Earlier this year, our bass player at church went on hiatus. His wife was pregnant and they were attending all sorts of classes and getting things ready for the impending day of baby. I had started playing djembe with the worship team to help fill in when we were lacking percussion, but since our drummer had returned, I thought I might take a run at playing bass. I had only played on Rock Band before, but everyone told me that it was pretty much the same. I didn’t believe them, but I didn’t see any harm in trying.
I wasn’t ready to spend a bunch of money just to try something out, though. Instead, I borrowed a bass from a friend of mine and started plucking at the strings and futzing around. I didn’t really practice much, but every other week our worship team would meet to practice and I steadily got better. I knew the names of the strings, and what a G and a C and an F# was, and I could generally play with the group as long as they didn’t deviate from the music too much. I could even do some transposing if they changed the key… and told me far enough in advance.
But while it was fun and I enjoyed playing, I wasn’t practicing in my free time. It wasn’t that fun, so I figured I would give the bass back to Brenda in December and that would be that. If I did want to buy one, though, my band mates told me that I wouldn’t have to spend much–I could get a cheap bass at Hoover for $200 or less that would be just fine for what little I do. That way, I could play now and again, pluck those low notes to fill in the sound, and not invest a bunch of cash for the privilege of doing it.
April and I visited the store on Saturday and I checked out the bass I had planned on buying. I had done some research online, read some reviews, and it seemed OK. I picked it up and played a bit, and it was… OK. It was’t bad. It made sound.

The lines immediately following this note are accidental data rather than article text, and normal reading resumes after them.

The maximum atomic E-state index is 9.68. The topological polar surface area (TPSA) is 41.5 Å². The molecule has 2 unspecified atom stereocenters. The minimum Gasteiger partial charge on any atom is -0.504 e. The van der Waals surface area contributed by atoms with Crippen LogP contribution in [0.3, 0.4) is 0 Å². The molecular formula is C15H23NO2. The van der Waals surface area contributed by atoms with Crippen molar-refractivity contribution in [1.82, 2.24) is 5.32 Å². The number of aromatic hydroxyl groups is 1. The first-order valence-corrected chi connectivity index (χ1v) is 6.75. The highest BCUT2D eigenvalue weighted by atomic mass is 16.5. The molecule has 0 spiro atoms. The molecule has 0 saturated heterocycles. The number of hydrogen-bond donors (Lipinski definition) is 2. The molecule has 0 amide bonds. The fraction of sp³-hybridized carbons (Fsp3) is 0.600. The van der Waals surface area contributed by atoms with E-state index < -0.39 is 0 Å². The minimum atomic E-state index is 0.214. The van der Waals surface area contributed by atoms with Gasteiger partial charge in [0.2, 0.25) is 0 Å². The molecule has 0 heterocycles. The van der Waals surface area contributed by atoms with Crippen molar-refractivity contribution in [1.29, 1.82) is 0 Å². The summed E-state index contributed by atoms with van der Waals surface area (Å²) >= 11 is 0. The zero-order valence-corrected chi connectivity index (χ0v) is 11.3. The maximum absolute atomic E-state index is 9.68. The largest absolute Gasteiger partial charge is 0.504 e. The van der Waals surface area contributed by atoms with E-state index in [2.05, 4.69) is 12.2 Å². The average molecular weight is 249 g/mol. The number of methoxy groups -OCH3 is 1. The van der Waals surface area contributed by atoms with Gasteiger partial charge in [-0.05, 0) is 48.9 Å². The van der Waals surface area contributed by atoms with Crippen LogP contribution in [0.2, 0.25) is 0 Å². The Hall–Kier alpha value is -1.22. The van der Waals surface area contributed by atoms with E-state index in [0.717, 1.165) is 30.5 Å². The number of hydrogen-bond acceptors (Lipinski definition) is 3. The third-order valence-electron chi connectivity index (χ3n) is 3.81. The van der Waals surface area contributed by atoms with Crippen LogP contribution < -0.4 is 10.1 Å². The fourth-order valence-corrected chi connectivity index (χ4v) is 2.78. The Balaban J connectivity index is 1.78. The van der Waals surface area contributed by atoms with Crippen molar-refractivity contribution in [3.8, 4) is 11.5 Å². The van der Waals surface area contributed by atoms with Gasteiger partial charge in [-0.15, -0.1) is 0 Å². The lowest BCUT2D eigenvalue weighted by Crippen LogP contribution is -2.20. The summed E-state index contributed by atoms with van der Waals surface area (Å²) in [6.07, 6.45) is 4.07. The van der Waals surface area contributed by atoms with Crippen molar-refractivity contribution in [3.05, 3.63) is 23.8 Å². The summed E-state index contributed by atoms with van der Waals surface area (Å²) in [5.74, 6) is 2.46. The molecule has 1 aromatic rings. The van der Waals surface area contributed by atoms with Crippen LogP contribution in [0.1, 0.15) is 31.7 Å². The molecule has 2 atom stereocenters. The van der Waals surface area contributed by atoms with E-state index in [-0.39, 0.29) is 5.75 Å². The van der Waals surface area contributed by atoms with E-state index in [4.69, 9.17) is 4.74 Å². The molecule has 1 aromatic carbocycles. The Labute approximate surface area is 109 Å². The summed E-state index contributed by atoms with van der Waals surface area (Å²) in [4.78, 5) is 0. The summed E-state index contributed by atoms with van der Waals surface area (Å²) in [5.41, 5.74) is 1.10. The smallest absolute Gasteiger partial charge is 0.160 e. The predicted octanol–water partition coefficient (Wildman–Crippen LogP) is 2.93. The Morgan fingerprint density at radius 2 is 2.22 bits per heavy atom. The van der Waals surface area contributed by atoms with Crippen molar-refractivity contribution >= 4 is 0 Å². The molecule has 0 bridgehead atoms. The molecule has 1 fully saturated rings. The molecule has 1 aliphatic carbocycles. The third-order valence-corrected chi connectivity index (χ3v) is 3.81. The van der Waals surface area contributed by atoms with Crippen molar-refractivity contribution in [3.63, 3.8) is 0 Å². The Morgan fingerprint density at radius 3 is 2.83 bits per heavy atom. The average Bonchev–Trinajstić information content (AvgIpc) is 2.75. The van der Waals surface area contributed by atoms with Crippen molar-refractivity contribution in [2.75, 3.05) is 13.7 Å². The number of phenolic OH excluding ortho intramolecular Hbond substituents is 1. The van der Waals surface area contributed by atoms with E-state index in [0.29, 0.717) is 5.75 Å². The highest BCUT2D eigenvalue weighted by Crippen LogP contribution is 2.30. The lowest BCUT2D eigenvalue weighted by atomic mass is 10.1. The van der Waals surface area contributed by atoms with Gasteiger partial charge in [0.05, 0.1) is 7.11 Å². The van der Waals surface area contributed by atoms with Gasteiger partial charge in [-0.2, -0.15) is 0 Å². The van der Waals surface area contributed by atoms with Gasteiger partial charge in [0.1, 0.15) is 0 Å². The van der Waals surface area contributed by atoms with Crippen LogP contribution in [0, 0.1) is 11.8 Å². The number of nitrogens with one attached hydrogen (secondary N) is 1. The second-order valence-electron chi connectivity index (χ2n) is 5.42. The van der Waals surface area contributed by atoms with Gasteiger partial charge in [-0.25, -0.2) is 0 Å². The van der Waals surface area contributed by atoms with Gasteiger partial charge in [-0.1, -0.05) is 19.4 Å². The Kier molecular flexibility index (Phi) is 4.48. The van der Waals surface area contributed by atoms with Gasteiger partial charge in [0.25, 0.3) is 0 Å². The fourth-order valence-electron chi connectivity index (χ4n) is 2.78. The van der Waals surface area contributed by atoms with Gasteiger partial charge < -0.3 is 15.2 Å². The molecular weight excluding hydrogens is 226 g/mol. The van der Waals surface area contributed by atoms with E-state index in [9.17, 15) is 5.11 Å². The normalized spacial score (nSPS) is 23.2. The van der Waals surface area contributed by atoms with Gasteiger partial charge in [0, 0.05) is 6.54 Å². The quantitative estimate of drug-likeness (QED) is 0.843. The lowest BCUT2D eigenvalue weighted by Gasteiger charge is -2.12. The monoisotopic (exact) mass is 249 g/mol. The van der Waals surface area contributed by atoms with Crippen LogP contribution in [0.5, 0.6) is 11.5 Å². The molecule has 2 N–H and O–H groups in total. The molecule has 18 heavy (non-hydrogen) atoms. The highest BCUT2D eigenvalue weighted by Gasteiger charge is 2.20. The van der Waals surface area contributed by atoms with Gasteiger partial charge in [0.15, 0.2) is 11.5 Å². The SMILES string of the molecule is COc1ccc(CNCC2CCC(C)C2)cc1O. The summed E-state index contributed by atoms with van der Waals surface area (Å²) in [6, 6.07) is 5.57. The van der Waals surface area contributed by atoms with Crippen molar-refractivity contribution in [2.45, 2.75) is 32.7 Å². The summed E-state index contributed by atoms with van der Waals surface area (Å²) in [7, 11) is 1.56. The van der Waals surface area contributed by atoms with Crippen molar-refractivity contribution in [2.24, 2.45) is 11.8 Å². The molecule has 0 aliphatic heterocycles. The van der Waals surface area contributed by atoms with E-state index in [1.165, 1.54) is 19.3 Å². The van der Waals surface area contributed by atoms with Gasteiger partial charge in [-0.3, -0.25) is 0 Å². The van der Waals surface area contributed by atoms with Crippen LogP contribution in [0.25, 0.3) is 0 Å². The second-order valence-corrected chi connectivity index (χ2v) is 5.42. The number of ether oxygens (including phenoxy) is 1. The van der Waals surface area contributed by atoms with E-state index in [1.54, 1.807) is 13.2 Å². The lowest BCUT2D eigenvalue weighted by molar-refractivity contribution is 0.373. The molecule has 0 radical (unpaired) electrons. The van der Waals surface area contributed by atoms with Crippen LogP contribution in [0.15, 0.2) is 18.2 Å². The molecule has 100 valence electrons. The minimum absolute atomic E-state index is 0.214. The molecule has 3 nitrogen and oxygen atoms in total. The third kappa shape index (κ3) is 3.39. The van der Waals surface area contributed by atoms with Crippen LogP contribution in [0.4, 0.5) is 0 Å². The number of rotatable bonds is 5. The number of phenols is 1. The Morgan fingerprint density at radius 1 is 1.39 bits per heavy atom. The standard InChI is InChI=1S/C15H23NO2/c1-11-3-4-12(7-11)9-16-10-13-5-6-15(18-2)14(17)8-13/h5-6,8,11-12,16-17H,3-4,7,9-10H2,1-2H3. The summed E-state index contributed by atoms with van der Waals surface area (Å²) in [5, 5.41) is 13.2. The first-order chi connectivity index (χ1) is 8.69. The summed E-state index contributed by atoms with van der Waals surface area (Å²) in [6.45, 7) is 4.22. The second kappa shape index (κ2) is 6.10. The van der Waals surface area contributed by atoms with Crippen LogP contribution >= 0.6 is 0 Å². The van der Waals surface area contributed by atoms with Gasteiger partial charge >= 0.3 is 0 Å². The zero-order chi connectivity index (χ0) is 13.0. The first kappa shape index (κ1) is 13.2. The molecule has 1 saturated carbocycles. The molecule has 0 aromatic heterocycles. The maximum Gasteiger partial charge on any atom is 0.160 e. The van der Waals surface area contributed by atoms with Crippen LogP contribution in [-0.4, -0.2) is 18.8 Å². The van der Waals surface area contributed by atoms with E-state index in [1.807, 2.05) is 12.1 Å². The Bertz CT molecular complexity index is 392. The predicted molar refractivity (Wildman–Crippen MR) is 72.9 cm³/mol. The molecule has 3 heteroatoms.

Then I picked up another bass, and I felt something slot into place in my soul. I don’t know how else to describe it… it wasn’t a momentous feeling. It wasn’t a sense of destiny or fate. It was more like that feeling of trying to get a stick of RAM to slot in, and the hammer finally goes down to secure it and it clicks into place. It was wrestling with the CPU latch and finally getting it contorted so it catches and holds. It was the feeling of trying to get something to fit, and it finally slotting in and setting. A sense of rightness and completeness, but in a small way. This isn’t the completion of a life, just of a moment.
And I knew that if I was going to play bass at all, I had to get this one. If I got the cheaper Squier, I’d never play. I’d leave it at church, pluck some notes with the band, and that would be it. It would be a waste of money. But with this bass… I will play this bass.
I picked up the bass and the necessary accoutrements during lunch yesterday, and then spent some time yesterday evening cleaning up the basement and re-arranging to create a music space. I then played for around an hour, and I look forward to doing the same tonight.
The bass, pictured below, is an Ibanez SR 500. It is very different from the one I borrowed from Brenda, which is a Fender Aerodyne J Bass. It is lighter and the neck is thinner, but I think the Fender might be less finicky for those reasons. I have to have a lot lighter touch on the Ibanez or the strings will buzz on the frets. But when I do it right, it’s pretty good. I discovered Scott’s Bass Lessons and will be going through that, and I’m going to spend this evening trying to program my fingers to play a C Major Scale.
I played violin for ~10 years, and have been playing djembe for ~7. I never really liked violin, but I enjoy playing djembe with the band at church. These days, though, when I am playing djembe, I wish I was playing bass. I think I’m going to have a lot of fun learning this 🙂